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  • Writer's pictureChristian Marchetti

Travis Dodd: "We all want to give opportunities to young Indigenous kids to play the game"

Speaking on The Front Page Football Podcast recently, Adelaide United legend Travis Dodd opened up about his involvement in Indigenous football in South Australia. He aims to expose the sport to the local Indigenous community and find players that can progress to an elite level.

Dodd joined the pod to discuss the recent announcement that he will lead a South Australian team at the inaugural First Nations Indigenous Football Cup. The current Croydon FC manager reflected on his side's 2022 season whilst looking ahead to 2023. Finally, he gave his thoughts on the new A-League Men season, including his beloved Reds under Carl Veart.

But Dodd first went into detail about what he has been doing within the Indigenous football space since he retired from an illustrious playing career.

"It's always been in the back of mind about creating pathways and opportunities for young Indigenous kids to play the game and get exposure to the game," Dodd said on the latest episode of the podcast.

"I looked as a professional player in Australia and the federation, Football Federation Australia at the time, they were stop-starting with Indigenous programs, there was a football festival every now and then.

"Then I finished playing, and I wasn't really involved in the Indigenous side of football. Three years ago, I met up with then (South Australian) Premier Steven Marshall and asked him for funding to start an academy, an Indigenous academy.

"What we got, in the end, was funding to pile up the program through the South Australian Aboriginal [Secondary] Training Academy, overseen by the education department.

"This program has basketball, netball, [and] football (AFL) already, and we were going to create the football arm of that.

"So we did that with Metro Stars, I was the assistant coach at the time, and then three years later, that's evolved, and the numbers continue to grow. That's a school-based program, years 10, 11, and 12."

Dodd has been working hard since he retired to promote the game as much as possible in Indigenous communities. (The Advertiser)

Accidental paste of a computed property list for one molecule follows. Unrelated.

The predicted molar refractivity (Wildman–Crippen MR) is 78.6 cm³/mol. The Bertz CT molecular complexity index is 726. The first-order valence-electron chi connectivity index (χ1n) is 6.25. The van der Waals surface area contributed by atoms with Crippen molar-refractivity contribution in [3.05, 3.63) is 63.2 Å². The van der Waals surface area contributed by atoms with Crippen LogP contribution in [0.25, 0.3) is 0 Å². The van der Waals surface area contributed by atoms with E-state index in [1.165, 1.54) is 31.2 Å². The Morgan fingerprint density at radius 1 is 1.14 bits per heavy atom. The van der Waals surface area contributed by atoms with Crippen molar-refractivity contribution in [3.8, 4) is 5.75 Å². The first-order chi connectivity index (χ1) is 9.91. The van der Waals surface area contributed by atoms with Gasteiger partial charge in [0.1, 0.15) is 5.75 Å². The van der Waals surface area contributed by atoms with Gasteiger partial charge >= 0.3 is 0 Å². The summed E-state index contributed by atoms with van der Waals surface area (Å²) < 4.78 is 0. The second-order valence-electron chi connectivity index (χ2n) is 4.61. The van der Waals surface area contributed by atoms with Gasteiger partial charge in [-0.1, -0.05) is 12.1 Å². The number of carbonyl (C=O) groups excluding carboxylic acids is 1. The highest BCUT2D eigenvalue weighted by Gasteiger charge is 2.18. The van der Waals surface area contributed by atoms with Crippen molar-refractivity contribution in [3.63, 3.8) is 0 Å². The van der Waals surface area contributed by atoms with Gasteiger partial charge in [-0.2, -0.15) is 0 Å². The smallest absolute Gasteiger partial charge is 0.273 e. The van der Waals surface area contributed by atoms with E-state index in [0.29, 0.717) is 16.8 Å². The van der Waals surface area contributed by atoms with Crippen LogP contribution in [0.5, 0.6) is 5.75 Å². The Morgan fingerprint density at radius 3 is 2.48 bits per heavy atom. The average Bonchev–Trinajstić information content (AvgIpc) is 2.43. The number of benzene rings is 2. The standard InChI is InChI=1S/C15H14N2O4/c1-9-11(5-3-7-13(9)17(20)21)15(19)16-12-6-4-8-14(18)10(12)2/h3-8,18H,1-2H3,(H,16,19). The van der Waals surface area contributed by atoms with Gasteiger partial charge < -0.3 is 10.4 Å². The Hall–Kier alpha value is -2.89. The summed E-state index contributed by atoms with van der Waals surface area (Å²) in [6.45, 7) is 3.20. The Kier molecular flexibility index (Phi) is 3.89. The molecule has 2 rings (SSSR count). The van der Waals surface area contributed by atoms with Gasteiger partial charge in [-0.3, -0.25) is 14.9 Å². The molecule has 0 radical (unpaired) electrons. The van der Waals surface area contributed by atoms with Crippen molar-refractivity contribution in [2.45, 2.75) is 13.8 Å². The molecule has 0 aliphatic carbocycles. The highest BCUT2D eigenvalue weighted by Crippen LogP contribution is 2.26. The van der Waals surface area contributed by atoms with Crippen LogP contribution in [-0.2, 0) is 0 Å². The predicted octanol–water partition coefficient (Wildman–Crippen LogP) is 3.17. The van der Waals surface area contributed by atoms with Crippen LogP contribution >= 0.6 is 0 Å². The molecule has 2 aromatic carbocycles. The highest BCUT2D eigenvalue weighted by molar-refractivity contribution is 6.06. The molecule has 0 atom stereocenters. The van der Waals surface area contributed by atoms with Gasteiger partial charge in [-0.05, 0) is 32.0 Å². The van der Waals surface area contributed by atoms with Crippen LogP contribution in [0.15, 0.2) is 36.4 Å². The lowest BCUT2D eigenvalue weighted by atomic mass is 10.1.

Dodd's efforts to increase the sport's exposure to Indigenous kids have recently ramped up. It has culminated in South Australia's involvement in the First Nations Indigenous Football Cup, a landmark event for the state's Indigenous football arm.

"For the last two years, I've been coaching the Australian Indigenous women's team, the Indigenous Koalas. That's been organised through Queensland Indigenous Football and the Australian Indigenous Football Council (AIFC)," Dodd continued.

"Most recently, at our game in March of this year, we coached, and we formed the board for AIFC, and they asked me to start the state arm, South Australian Indigenous Football (SAIF).

"So that's what I went away and did. About three months ago, [I] started the process to get SAIF off the ground, put a board together, [and] got some good football people involved.

"The first event for us is the First Nations Indigenous Football Cup.

"The tournament is open to men, women, and youth players. Through support [from] Football South Australia, we were able to put an email out to all of the registered Indigenous football players on the database.

"Unfortunately, this year, we didn't get the numbers for a full youth team and a women's team, but we will be taking a men's team.

"It's great that we've got that representation from South Australia; it'd be the first time a team from SA has gone.

"I'm looking forward to that. But I guess the bigger picture for SAIF and what I'm looking to do with this organisation is to get out into the community, the grassroots communities, both metro and regionally, to promote the game, to expose kids to the game on a regular basis and provide these kids [with] an opportunity to play the game.

"Hopefully [we] start uncovering players that can progress and play at an elite level in Australia and beyond."

Watch the full video of Dodd speaking about how he has been involved in developing Indigenous football in South Australia on the podcast below:

Click here to listen to the full podcast with Travis Dodd, available through the Front Page Football podcast platform on Spotify!


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